SRF: (WBS 5)
The procurement bid process has been completed for the helium vessels, space frames and vacuum vessels for the upgrade cryomodule. Design work continues on remaining cryostat components. Tuner cost redesign has been completed and a prototype tuner is being procured. We completed the fabrication of two 7-cell cavities that will be shipped to KEK (Japan) for test of KEK's electropolishing procedure. One cavity has completed chemistry and has achieved 14 MV/m during cold tests. The second cavity has completed the initial chemistry and is under going tuning prior to final chemistry and installation in the VTA dewar for cold testing.
RF Systems: (WBS 6)
Installation activities have begun for the waveguide in the 3rd cryomodule position through the FEL ceiling penetrations during the weekend shut downs of the July user run. The second High Power Amplifier (HPA) for powering the second cryomodule klystrons was moved into position.
Instrumentation: (WBS 8)
We completed a prototype for the optical BPM, and tested this new diagnostic with beam during the July user run. Orders for beam viewer related items to support upgrade were placed this month. Significant progress was made on the design and drawings for the 3-inch beam viewers. We continued to work on 2" vs. 3" hardware cost/benefit estimates.
Beam Transport: (WBS 9)
We continued layout of the GX Prototype dipole magnet, refining the details of coil winding configuration to avoid asymmetrical bundle configuration in the beam zone of the magnet face. The copper vendor indicated the prototype quantity of custom sized conductor is a viable order.
We quickly completed the 3D magnetic model of the existing H style dipole. The model agreed with magnet test data and hence benchmarked the code. We are now constructing the 3D model of the GX dipole.
Prototype 3-inch quadrupole yoke parts are back from annealing and are being semifinal machined by an outside firm. The finishing cut for the yokes above is the first instance of complete CAD/CAM at Jefferson Lab. After a number of tries, the digital model of the quadrupole yoke became the basis for the program for yoke machining.
Wiggler: (WBS 10)
We continued layout and details of the Optical Klystron on its strong back with all diagnostics, vacuum pipe, dispersion section and water manifolds. We released a drawing for the core modifications for the optical klystron for the shop. We are nearing completion of the dispersion section details with concentration on instrumentation, wiring connections, covers, and support frame.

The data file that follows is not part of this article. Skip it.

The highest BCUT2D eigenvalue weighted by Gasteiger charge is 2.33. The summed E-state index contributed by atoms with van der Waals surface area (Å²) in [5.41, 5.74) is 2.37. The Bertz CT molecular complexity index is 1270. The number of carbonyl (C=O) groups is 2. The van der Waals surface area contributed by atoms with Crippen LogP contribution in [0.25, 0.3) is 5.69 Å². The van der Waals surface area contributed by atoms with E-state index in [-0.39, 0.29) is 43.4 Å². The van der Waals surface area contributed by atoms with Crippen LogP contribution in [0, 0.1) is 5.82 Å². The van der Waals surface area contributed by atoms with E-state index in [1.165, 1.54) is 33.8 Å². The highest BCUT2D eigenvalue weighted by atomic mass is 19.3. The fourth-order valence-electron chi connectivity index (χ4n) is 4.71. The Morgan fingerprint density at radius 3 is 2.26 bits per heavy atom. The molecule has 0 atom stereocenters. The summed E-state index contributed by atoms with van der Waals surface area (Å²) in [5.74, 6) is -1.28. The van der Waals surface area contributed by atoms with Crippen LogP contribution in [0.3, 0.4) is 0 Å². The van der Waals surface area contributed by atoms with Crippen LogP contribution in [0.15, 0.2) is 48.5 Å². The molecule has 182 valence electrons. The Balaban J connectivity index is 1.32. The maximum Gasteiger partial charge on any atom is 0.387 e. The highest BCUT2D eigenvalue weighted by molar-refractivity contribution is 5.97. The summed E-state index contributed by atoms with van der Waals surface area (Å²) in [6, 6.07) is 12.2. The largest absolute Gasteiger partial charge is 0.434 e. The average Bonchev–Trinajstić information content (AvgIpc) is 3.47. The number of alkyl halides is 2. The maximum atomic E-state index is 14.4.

Optics: (WBS 11)
One upgrade and one new copy of GLAD were purchased and initial trials of axicon pair beam compression were modeled. Conversion of the 2D Optical Transport drawing into a 3D version was completed. This will allow us to identify and fix potential interferences. We started preliminary design of a test stand that will be used to test the mirror mounting, figure control and diagnostic configuration.
As part of this user run we have been utilizing crews from CEBAF Operations. The operators are being trained in not only the linac setup but also in running the laser so that at some point in the future standard user operations can be taken over by the Machine Control Center. The crews are coming up to speed rapidly and having the extra help is proving to be beneficial.
The FEL gun has been running very well with the photocathode providing the required charge for the laser user experiments. Efficiency of the FEL at 3 microns has also been exceptional; at least 1.5% in pulse mode or three times specifications.
We provided FEL light this month to the following user groups:
All information for prospective users of the FEL is now posted on the JLab web site at:http://www.jlab.org/exp_prog/experiments/index.html